Present: MAGT 1 deficiency,LCK deficiency, UNC119 deficiency
 
 
 
ZAP70 deficiency
 
 
 
MST1 deficiency
 
 
 
 
RHOH deficiency
 
 
 
CARDII deficiency(LOF)
 
 
 
MALT1 deficiency
 
 
 
 
 
 
 
 
 
 
 
 
 
 
 
 
 
 
 
 
 
 
 
 
 
 
 
 
 
 
 
 
 
 
 
 
 
 
 
 
 
 
 
 
 
 
 
 
 
MHC1 deficiency
 
 
 
IL21 deficiency
 
 
 
 
TCR alpha deficiency
 
 
 
BCL10 deficiency
 
 
 
 
 
 
 
 
 
 
 
 
 
 
 
 
 
 
 
 
 
 
 
 
 
 
 
 
 
 
 
 
 
 
 
 
 
 
 
 
 
 
 
 
 
 
 
 
 
 
 
 
 
 
 
 
NIK deficiency
 
 
 
 
BCL11B deficiency
 
 
 
IKBKB deficiency
 
 
 
 
 
 
 
 
 
 
 
 
 
 
 
 
 
 
 
 
 
 
 
 
 
 
 
 
 
 
 
 
 
 
 
 
 
 
 
 
 
 
 
 
 
 
 
 
 
 
 
 
 
 
 
Moesin deficiency
 
 
 
 
OX40 deficiency
 
 
 
ICOS deficiency
 
 
 
 
 
 
 
 
 
 
 
 
 
 
 
 
 
 
 
 
 
 
 
 
 
 
 
 
 
 
 
 
 
 
 
 
 
 
 
 
 
 
 
 
 
 
 
 
 
 
 
 
 
 
 
 
 
 
 
 
LAT deficiency
 
 
 
TFRC deficiency
 
 
 
 
 
 
 
 
 
 
 
 
 
 
 
 
 
 
 
 
 
 
 
 
 
 
 
 
 
 
 
 
 
 
 
 
 
 
 
 
 
 
 
 
 
 
 
 
 
 
 
 
 
 
 
 
 
 
 
 
 
 
 
RelB deficiency
 
 
 
 
 
 
 
 
 
 
 
 
 
 
 
 
 
 
 
 
 
 
 
 
 
 
 
 
 
 
 
 
 
 
 
 
 
 
 
 
 
 
 
 
 
 
 
 
 
 
 
 
 
 
 
 
 
 
 
 
 
 
CD40 ligand deficiency(CD154)
 
 
 
 
 
 
 


γc (IL-2Rγ) deficiency

JAK-3 deficiency

IL7a

CD3D

CD3E

CD247

CD45 deficiency

Coronin-1A deficiency

Winged helix deficiency/Nude SCID

ADA deficiency

Reticular dysgenesis

DNA Ligase IV deficiency

CERNUNNOS/XLF deficiency

DNA PKcs deficiency

RAG 1/2 deficiency

DCLRE1C deficiency

Combined Immunodeficiencies Generally Less Pronounced than Severe Combined Immunodeficiency

Major Histocompatibility Complex II Deficiency

Magnesium Transporter Gene (MAGT1) Deficiency, Lymphocyte-Specific Protein Tyrosine Kinase (LCK) Deficiency, UNC119 Deficiency

CD8 Deficiency

  • CD8 glycoproteins play vital role in both the maturation and function of MHC class I-restricted T lymphocytes.[36]
  • CD8 deficiency is autosomal recessive familial condition.
  • There is single mutation in the CD8α gene that is due to missense mutation (gly90-->ser) in both alleles of the immunoglobulin domain of the CD8 alpha gene.

Zeta-Chain-Associated Protein Kinase 70 (ZAP70) Deficiency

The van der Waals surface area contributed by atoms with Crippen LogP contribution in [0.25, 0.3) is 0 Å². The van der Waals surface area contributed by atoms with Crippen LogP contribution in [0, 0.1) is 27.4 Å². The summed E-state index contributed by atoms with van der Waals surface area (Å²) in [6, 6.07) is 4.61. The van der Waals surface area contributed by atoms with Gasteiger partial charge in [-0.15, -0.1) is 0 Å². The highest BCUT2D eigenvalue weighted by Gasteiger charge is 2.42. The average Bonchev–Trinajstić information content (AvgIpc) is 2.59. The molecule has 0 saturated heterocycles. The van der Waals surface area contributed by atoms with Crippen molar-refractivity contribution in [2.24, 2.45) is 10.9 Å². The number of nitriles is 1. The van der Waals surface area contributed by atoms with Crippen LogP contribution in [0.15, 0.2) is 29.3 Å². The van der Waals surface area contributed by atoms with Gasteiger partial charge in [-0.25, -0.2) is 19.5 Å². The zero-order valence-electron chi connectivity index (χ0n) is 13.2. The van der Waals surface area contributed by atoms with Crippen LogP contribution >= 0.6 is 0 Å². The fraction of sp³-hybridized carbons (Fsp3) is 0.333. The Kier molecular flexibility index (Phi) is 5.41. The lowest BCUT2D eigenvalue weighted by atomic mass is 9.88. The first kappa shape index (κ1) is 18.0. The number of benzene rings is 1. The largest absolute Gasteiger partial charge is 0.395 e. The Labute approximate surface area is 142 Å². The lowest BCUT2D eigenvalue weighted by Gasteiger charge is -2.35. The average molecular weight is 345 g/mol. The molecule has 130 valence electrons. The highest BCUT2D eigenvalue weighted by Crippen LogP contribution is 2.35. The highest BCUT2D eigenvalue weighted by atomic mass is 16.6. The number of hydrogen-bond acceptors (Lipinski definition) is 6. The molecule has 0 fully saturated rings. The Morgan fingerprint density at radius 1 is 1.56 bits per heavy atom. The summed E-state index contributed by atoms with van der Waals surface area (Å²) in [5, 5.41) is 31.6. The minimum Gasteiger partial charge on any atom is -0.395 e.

Major Histocompatibility Complex 1 Deficiency

Dedicator of Cytokinesis 8 (DOCK8) Deficiency

Macrophage Stimulating 1 Deficiency

Interleukin 21 Deficiency

NF-κB inducing kinase Deficiency

  • It is caused by mutation in MAP3K14.

Moesin Deficiency

CD3Y Deficiency

  • Deficiency of the CD3Y component of the TcR/CD3 complex is associated with a long-term severe defect of peripheral blood CD4+ CD45RA+ and CD8+ lymphocytes, whereas CD4+CD45RO+, B and natural killer lymphocytes are unaffected.[49]
  • These results suggest that the CD3Y site of the TcR/CD3 complex is required for the peripheral representation of certain T cell types.

RHOH Deficiency

  • Ras homolog gene family H (RhoH) is a membrane-bound adaptor protein that helps in proximal T-cell receptor signaling.[50]
  • Ras homolog gene family H (RHOH) deficiency leads to T cell defects and persistent HPV infections.[51]
  • RHOH encodes an atypical Rho GTPase expressed predominantly in hematopoietic cells.

T-cell Receptor Alpha Deficiency

  • The alpha chain is synthesized by recombination joining of single V segment with a J segment. Recombination of many different V segments with several J segments provides a wide range of antigen recognition.[52]
  • T-cell receptor-alpha deficiency is autosomal recessive disorder.[53]
  • It is caused by homozygous mutation in the TRAC gene on chromosome 14q11.

BCL11B Deficiency

  • BCL11B is required for T-cell differentiation and have vital role in the transcriptional regulation of these genes.[54]
  • BCL11B gene encodes a zinc-finger transcription factor involved in hematopoietic progenitor cell development.[55]
  • Bcl11b deficiency results in structural brain defects, reduced learning capacity, and impaired immune cell development.[56]

OX40 Deficiency